This delightful illustration of three Siamese cats staring intently at their target—a bowl with three fish—never would have come about without the efforts of President Franklin Delano Roosevelt and the Works Progress Administration.
Within the Works Progress Administration, there were several different programs creating employment opportunities through public works initiatives. One such program was the Federal Writers’ Project (or the FWP). It provided jobs to writers as well as librarians, clerks, researchers, editors, and more. It is estimated that over ten thousand people found employment through this specific project. Over its existence, the employees of the FWP produced thousands of publications ranging from state and city guides to local histories and ethnographies.
Another series of works from the FWP were children’s books. While the books were intended to amuse and divert children’s attention from the hardships of daily life during the Great Depression, they also sought to teach facts, morality, and justice through simple, easy-to-read narratives, striking illustrations, and intriguing graphic design. One of these children’s books was Wilson Morris’s A Day With Bum; and the smart little fish, illustrated by Clyde A. Copson. It's Copson's signature that you'll spy in the lower right corner of this edition.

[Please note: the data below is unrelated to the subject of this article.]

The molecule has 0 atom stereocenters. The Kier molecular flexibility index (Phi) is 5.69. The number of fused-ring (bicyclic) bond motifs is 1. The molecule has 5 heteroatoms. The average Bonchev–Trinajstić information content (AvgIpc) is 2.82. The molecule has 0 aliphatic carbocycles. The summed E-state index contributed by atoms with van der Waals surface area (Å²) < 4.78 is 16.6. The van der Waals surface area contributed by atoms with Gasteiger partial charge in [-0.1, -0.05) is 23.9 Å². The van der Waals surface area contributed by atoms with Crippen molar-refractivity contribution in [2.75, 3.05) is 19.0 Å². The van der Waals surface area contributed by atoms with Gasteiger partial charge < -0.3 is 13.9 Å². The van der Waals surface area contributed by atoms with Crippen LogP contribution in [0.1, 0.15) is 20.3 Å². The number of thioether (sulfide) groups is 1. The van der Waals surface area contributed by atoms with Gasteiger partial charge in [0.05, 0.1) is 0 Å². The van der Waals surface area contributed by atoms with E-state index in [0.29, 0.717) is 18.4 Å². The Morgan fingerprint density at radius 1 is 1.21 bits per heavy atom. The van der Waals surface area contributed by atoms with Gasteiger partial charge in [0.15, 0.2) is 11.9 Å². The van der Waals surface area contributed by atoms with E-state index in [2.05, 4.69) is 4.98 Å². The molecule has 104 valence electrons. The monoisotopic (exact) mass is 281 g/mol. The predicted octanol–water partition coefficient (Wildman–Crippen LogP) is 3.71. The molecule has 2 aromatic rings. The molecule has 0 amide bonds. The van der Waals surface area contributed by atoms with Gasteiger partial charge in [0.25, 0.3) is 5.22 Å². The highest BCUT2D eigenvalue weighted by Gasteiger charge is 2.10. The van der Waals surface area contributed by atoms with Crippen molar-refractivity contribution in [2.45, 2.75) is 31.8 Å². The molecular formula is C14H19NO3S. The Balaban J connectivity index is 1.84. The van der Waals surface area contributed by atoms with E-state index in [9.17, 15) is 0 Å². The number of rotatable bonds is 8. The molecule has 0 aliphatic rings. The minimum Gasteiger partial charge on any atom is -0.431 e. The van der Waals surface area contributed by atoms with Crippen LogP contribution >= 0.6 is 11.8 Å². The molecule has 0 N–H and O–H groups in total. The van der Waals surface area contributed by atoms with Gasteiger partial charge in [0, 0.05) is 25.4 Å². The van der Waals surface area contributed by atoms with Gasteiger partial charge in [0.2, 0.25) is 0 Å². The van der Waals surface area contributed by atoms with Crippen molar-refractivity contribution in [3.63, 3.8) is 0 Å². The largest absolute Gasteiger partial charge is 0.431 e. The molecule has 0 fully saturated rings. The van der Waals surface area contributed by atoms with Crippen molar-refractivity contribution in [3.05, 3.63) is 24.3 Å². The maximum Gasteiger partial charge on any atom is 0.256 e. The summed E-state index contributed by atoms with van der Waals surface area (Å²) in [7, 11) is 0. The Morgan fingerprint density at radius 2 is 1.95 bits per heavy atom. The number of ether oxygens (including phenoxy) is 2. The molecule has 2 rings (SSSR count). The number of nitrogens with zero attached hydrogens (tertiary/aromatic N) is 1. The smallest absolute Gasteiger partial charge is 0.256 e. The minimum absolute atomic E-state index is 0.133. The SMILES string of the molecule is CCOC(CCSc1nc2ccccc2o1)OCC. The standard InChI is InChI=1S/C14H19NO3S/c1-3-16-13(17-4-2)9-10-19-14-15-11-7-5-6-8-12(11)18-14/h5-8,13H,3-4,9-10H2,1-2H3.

The publication of the book was co-sponsored by the FWP and the New York City New Reading Materials Program, the latter having been created to improve the reading skills of the city’s youth. While other initiatives that worked with the FWP brought in commercial partners, the New York City Reading Materials Program self-published its 200-some titles in large editions, unfortunately relying on inexpensive and unstable paper and ink. The few copies that survive today exist mostly in public and academic libraries, and are often badly damaged due to the brittle and acidic paper used in their production. A Day with Bum; and the smart little fish now lives in the Rare Books Room at the main branch of the New York Public Library.
Our starring cool kitties are staring down their intended target—three plump, pretty fish gliding around in a glass aquarium. Please, for the love of art, zoom in on the green fish’s incredible, anxious side eye. If that expression doesn’t inject a little joy into your life, perhaps a trio of symmetrically posed siamese felines will strike your fancy, or the layered, colorful layout and peculiarly flat perspective. You don’t need to be a cat person to appreciate the playful vibe, poppy palette, and appealing detail work in this vintage print. Add to that this artwork’s interesting history and you’ve got something extraordinary on your hands ... Read more on the blog!